Tuesday, February 25, 2014

Horror retellings of children's classics

Transformative works of the day: horrific retellings of children’s classics.  Are You My Mother? (a chilling story of self-delusion and parental feeling gone wrong);  If You Give a Mouse a Cookie (“He’s going to ask for a glass of milk/and you will give it to him,/because you are incapable of acting in your own best interests.”); The Runaway Bunny (“‘If you become a fisherman,’ said the little bunny,/‘I will become a rock on the mountain, high above you./Better to be a stone and insensible to all things/than to stay here with you. Better to be a stone.’”); Oh, the Places You Went; The Gifts of the Giving Tree; The Hunger of the Caterpillar.  Really brings to light the shared thematic concerns of horror and children’s books.  Now if only someone will do the opposite and do the kid’s book version of Flowers in the Attic. 

No, I have more to say: several friends immediately reacted to The Runaway Bunny retelling with “this book was already creepy; this just makes the subtext text.”  I think that making subtext text is transformative, but doctrinally this reaction might be thought to create a problem because of cases like Salinger. What this retelling is, is interpretive—perhaps a better word than transformative in this context; interpretation has a long history as recognized fair use.  And we don’t find interpretations unfair just because other people have read the work and had a similar reaction.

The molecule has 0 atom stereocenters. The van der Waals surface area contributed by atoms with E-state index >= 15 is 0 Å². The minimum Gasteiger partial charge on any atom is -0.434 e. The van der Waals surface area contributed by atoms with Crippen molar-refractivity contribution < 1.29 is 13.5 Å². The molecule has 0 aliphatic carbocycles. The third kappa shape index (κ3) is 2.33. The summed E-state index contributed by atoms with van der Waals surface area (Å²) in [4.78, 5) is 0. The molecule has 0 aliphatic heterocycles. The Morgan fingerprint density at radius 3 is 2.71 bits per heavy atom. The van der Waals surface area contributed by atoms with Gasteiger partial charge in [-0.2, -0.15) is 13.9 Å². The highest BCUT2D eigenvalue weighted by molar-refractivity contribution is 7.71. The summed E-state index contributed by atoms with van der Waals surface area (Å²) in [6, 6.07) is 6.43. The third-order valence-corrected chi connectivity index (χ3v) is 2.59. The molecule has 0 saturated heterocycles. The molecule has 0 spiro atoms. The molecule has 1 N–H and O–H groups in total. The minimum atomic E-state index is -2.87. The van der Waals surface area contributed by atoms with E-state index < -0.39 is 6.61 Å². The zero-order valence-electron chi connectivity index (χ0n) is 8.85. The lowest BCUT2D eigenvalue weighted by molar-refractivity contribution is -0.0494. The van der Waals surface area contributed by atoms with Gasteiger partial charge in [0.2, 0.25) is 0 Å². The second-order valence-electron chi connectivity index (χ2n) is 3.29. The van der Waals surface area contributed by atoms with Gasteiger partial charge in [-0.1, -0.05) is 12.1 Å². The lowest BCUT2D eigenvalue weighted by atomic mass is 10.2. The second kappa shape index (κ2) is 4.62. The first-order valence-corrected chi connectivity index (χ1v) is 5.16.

1 comment:

  1. Greg D4:40 PM

    Outstanding post. I think you are exactly right w/r/t your analysis of interpretation. It’s interesting that "The Runaway Bunny" interpretation *gets* the story well enough to both build on it and make it creepier.